The nuanced solution is to unambiguously define games of skill and games of chance and regulate each appropriately. This would allow for a ban on online games that entail gambling, while those that entail skill can be regulated. Policy myopia must not result in scarce public and private resources being diverted from priority areas toward efforts to challenging misguided legislation in courts.

Telangana appears to be taking the lead towards nuanced regulation by framing a model law for self-regulation of the online gaming industry. This step acknowledges several important issues — that blanket bans are not a solution; that there is a need to distinguish between various kinds of games; and that self-regulation of emerging domains, particularly those involving new technologies, offers flexibility and abalance between the interests of both the state and industry stakeholders. OFS companies have proactively incorporated measures to prevent overuse and possible addiction, further strengthening the argument for nuanced regulation.

The soft-touch, self-regulatory approach also prevents over-regulation of citizens’ private lives in matters unrelated to social evils. Beyond legalities, other sociocultural dimensions to consider are the impact of such technologies on the overall growth of various sports. Like premier leagues have helped revive native sports such as kabaddi, OFS enhance fans’ engagement and provide access to those excluded from physical sporting events.

Games Rules Play

Regulating emerging technologies is challenging due to uncertainties and the need to examine policy issues either for the first time or from a completely new perspective. Yet, answers can emerge through a closer examination of global best practices. We require time to analyse how to best adapt them to suit specific contexts and assess their effects.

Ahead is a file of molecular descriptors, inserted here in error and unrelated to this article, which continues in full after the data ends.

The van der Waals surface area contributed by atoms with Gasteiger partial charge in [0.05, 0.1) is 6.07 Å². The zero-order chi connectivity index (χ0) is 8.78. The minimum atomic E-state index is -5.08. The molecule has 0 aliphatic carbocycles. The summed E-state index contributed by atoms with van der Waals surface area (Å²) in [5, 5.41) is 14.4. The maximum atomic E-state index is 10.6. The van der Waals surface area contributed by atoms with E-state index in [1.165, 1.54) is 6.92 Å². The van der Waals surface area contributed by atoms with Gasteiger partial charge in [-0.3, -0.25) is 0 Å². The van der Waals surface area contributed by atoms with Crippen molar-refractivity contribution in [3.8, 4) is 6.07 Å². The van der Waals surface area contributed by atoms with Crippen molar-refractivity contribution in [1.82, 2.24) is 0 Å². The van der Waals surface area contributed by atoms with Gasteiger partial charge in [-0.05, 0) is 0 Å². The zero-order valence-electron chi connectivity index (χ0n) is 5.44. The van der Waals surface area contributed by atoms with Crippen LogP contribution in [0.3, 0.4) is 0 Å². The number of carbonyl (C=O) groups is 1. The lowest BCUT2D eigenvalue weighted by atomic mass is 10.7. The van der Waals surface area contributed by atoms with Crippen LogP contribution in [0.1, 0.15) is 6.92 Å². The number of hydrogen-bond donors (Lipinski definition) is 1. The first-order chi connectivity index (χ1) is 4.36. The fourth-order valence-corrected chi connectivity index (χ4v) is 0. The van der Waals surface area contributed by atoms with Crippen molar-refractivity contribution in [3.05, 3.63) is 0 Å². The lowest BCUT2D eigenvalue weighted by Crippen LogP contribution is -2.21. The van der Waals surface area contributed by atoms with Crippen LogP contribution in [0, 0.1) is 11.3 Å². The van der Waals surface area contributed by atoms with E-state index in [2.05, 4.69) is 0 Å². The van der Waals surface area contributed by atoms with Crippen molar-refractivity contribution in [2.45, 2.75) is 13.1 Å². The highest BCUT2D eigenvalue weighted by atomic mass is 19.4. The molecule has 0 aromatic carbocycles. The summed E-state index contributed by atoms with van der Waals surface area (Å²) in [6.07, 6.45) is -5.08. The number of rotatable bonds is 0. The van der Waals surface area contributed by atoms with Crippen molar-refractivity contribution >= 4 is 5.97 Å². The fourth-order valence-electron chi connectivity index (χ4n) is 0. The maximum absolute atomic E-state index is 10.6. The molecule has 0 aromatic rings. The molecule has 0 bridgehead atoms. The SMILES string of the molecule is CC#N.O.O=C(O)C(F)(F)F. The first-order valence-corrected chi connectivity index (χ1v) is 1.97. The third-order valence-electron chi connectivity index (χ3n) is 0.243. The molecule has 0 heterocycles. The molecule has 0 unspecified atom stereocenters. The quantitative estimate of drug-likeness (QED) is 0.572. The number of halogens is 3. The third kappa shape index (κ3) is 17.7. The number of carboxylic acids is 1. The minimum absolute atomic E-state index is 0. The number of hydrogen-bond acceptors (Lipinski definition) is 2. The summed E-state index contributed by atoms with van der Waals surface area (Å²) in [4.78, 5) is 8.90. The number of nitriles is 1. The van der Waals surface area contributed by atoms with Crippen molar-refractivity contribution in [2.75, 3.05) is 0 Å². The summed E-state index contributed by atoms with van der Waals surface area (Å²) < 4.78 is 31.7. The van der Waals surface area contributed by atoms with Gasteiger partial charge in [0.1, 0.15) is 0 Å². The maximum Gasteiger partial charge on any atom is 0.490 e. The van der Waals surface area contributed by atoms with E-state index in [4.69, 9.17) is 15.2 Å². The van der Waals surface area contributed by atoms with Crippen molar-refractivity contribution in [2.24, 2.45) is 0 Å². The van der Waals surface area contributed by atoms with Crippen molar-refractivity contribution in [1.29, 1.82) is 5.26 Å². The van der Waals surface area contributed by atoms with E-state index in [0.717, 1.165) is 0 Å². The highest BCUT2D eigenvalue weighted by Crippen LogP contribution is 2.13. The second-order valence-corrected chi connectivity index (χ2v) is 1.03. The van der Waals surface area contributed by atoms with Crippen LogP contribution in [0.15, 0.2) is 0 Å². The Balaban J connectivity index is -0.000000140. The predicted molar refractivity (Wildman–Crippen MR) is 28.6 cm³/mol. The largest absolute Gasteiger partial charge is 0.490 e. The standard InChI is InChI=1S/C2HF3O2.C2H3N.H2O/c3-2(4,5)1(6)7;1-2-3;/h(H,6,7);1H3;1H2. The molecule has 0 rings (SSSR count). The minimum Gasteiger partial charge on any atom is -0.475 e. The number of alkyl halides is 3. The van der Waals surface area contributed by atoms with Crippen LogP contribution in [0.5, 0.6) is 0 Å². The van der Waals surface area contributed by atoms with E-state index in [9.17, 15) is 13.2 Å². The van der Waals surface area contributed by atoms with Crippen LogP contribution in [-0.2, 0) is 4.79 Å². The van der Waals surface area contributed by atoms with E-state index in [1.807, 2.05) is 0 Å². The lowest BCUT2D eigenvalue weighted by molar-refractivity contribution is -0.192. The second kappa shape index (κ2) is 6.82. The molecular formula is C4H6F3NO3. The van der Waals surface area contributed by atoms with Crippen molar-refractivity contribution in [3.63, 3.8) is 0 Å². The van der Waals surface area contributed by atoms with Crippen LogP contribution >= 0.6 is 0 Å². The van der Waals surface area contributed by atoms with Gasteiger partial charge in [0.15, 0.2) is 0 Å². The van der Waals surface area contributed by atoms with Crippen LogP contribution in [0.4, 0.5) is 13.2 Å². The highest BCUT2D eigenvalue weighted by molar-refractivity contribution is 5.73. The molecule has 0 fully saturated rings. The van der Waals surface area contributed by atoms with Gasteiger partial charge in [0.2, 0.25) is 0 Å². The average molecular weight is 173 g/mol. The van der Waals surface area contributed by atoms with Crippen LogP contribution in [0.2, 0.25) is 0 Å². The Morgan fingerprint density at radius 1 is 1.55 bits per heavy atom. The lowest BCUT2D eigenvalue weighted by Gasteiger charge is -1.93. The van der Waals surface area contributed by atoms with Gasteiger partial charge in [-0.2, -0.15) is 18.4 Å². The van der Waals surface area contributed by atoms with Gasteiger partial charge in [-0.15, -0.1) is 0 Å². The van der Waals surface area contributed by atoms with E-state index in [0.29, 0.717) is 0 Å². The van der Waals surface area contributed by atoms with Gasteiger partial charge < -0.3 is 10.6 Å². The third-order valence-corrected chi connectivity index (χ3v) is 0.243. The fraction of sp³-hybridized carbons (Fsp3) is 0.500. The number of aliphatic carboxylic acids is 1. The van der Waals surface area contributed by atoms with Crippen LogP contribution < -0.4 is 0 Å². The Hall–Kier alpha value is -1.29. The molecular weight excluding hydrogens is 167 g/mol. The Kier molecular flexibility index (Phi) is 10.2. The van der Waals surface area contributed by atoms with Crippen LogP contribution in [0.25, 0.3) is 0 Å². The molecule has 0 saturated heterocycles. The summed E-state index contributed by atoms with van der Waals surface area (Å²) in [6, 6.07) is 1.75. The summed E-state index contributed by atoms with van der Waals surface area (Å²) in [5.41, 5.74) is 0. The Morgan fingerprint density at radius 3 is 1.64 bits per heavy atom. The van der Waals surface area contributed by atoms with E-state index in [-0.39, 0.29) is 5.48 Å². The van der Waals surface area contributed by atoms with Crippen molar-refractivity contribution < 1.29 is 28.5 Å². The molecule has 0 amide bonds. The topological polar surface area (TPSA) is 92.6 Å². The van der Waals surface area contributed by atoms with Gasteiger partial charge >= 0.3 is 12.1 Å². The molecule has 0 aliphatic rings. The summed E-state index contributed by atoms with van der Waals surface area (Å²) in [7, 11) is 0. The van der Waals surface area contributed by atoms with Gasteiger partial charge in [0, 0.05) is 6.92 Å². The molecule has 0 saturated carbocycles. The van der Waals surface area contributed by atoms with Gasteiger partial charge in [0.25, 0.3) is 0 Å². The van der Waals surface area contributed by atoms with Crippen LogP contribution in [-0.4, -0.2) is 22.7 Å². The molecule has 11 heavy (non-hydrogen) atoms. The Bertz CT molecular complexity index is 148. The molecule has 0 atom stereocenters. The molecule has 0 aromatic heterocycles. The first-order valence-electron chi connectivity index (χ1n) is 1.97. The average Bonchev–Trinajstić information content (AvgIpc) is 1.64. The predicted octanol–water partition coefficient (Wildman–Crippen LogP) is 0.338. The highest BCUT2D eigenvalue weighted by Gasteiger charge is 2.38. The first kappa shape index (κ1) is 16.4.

Both Union and state governments must be unafraid to proactively embrace new-age frameworks and strategies in parallel with existing traditional models. Without such approaches, India stands to lose out on the immense economic opportunities at the digital frontier.



Enter the passive subject, exit the active citizen

The passive subject is back, compromising democracy and making citizenship virtually redundant

Rajeev Bhargava is a political philosopher and the author of ‘What is Political Theory and Why do We Need It’

Something new seems to be emerging in India. A decade ago, democracy was thriving. People with scant interest in politics increasingly felt a pressing need to become more vocal in the public domain. Remember the first decade of the 21st century? The Congress-led coalition government was compelled by activists to grant everyone the Right to Information and Education and to launch MNREGA, or the Mahatma Gandhi National Rural Employment Guarantee. The dastardly rape and murder of Nirbhaya turned thousands of young women and men into political activists. Citizen journalists emerged capturing acts of injustice and sending them to TV channels that routinely put the government in the dock. And who can forget the anti-corruption movement that virtually paralysed the then government, catapulting into power not only the Bharatiya Janata Party but also the newly born Aam Aadmi Party?

In 2013, when we seemed to be on the verge of a democratic revolution, the active citizen appeared to have a bright future. Young men and women left lucrative jobs to join the movement for a new political future for India. They hoped to launch new parties, accountable to the people, committed to providing them what they really need.